Trained in philosophy, Russian studies and cinema, Marc Bisaillon, in parallel with his career as singer and producer for the underground band Les 3/4 Putains, has worked, among other things, as a boom operator, soundman, film distributor at Cinéma Libre and as a casket carrier for funerals.
Before going into film directing with the short films SPCE (2002), Y’en n’a pas comme nous! (2004) and One take one shot - Une prise une gorgée (2007), Marc wrote the script for Les Immortels (2003), Paul Thinel’s first feature. Marc also held leading roles in Claude Fortin’s three feature films.
Inspired by actual events, Marc began writing and directing in 2006 his tetralogy on the guilty conscience with his first feature la lâcheté (cowardice). The second film, la vérité (guilt), will be released in March 2011.
He is currently writing the two other films (love and justice). He is also recording songs for Menu Fretin, the second album by his new band, Léopold Z, whose name is inspired by the famous film by Gilles Carle.
A series on the guilty conscience?
I didn’t get up one morning telling myself I was going to make a series of films on the theme of the guilty conscience, it happened quite naturally. Someone had to tell me to make me realize it, otherwise, quite frankly, I thought I was simply working on scripts based on true stories that touched and troubled me. Initially, there was talk of a trilogy, then a new project was added (tetralogy?), and now I’m thinking about a black comedy to close the series ... I think it is better to speak of a cycle. Do we know where this will end? After or... before?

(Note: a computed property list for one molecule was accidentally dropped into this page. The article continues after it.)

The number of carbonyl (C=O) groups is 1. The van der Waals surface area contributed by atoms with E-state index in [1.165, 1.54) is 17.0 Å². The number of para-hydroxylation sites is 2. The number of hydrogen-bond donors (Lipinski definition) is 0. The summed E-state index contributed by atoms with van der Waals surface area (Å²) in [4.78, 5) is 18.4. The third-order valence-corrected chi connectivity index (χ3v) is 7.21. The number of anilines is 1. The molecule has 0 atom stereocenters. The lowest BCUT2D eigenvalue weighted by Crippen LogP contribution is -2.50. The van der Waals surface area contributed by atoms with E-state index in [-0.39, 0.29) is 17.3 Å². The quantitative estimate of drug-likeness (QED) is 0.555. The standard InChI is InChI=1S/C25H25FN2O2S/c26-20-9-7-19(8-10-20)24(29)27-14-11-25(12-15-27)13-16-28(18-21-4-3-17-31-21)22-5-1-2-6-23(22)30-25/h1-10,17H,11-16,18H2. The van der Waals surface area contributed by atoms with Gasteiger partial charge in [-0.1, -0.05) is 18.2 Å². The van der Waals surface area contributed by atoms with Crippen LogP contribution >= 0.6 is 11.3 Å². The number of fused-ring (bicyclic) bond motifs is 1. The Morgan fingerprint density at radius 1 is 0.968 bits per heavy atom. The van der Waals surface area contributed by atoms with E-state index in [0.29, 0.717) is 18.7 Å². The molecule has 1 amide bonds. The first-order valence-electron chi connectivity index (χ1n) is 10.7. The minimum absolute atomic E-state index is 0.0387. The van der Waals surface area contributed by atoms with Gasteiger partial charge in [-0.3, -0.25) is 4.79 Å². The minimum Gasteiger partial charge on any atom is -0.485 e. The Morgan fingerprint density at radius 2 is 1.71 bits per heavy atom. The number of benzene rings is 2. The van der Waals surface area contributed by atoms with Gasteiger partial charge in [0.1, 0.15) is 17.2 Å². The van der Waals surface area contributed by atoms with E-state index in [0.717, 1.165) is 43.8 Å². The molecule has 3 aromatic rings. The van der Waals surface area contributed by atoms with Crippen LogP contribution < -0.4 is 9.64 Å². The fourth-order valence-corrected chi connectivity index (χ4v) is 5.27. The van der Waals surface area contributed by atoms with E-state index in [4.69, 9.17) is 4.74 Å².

Silence as the cement of criminality?
Not so long ago in Quebec, everything was hidden behind “Hush! We don’t talk about that!” And it is with these silences that I grew up. I guess my obsession stems from there. What is the guilty conscience if this painful desire to speak?
My first film, La Lâcheté (Cowardice) explored the consequences of the silence of a witness to a crime.
La Vérité (Guilt) addresses the effects of silence on the guilty.
The script for L’Amour (Love), inspired by the true story of Stephen Marshall that shook Nova Scotia in 2006, and on which I'm working right now, reports the consequences of silence on the victim.
My police thriller project, La Justice (Justice), inspired by a vicious murder that occurred in the 80's, will look at the silence of the facts and the powerlessness of the law.
Finally, La Politesse (Politeness), a black comedy that I aspire to freely adapt from the novella Le bonheur dans le crime by Barbey D’Aurevilly, will focus on the silence of the conscience, which in this case is far from feeling guilty.